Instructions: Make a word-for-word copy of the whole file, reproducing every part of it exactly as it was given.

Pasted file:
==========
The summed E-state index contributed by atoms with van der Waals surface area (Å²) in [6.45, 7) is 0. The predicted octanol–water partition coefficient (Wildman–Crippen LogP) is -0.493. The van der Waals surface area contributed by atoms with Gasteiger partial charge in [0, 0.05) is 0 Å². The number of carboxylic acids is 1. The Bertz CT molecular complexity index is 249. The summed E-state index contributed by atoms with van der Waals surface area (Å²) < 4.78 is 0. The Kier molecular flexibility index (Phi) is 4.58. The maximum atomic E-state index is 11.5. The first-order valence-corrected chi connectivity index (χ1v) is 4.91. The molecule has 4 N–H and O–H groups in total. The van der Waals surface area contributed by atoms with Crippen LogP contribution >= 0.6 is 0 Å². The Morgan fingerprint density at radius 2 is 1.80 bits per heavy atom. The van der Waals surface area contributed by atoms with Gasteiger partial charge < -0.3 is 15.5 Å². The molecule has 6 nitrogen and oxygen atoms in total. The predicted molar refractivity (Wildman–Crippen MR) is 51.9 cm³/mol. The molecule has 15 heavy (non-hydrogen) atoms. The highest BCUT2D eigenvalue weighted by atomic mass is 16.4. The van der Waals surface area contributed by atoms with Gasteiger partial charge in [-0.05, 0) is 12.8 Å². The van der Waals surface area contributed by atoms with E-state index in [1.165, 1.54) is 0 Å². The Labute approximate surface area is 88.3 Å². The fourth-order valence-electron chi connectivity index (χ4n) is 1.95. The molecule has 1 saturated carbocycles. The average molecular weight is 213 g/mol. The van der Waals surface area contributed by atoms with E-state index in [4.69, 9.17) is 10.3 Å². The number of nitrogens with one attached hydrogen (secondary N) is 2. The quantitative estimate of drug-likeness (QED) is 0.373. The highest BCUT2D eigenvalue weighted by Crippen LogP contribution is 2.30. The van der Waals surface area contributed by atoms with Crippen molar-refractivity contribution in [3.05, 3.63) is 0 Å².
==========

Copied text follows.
The summed E-state index contributed by atoms with van der Waals surface area (Å²) in [6.45, 7) is 0. The predicted octanol–water partition coefficient (Wildman–Crippen LogP) is -0.493. The van der Waals surface area contributed by atoms with Gasteiger partial charge in [0, 0.05) is 0 Å². The number of carboxylic acids is 1. The Bertz CT molecular complexity index is 249. The summed E-state index contributed by atoms with van der Waals surface area (Å²) < 4.78 is 0. The Kier molecular flexibility index (Phi) is 4.58. The maximum atomic E-state index is 11.5. The first-order valence-corrected chi connectivity index (χ1v) is 4.91. The molecule has 4 N–H and O–H groups in total. The van der Waals surface area contributed by atoms with Crippen LogP contribution >= 0.6 is 0 Å². The Morgan fingerprint density at radius 2 is 1.80 bits per heavy atom. The van der Waals surface area contributed by atoms with Gasteiger partial charge < -0.3 is 15.5 Å². The molecule has 6 nitrogen and oxygen atoms in total. The predicted molar refractivity (Wildman–Crippen MR) is 51.9 cm³/mol. The molecule has 15 heavy (non-hydrogen) atoms. The highest BCUT2D eigenvalue weighted by atomic mass is 16.4. The van der Waals surface area contributed by atoms with Gasteiger partial charge in [-0.05, 0) is 12.8 Å². The van der Waals surface area contributed by atoms with E-state index in [1.165, 1.54) is 0 Å². The Labute approximate surface area is 88.3 Å². The fourth-order valence-electron chi connectivity index (χ4n) is 1.95. The molecule has 1 saturated carbocycles. The average molecular weight is 213 g/mol. The van der Waals surface area contributed by atoms with E-state index in [4.69, 9.17) is 10.3 Å². The number of nitrogens with one attached hydrogen (secondary N) is 2. The quantitative estimate of drug-likeness (QED) is 0.373. The highest BCUT2D eigenvalue weighted by Crippen LogP contribution is 2.30. The van der Waals surface area contributed by atoms with Crippen molar-refractivity contribution in [3.05, 3.63) is 0 Å².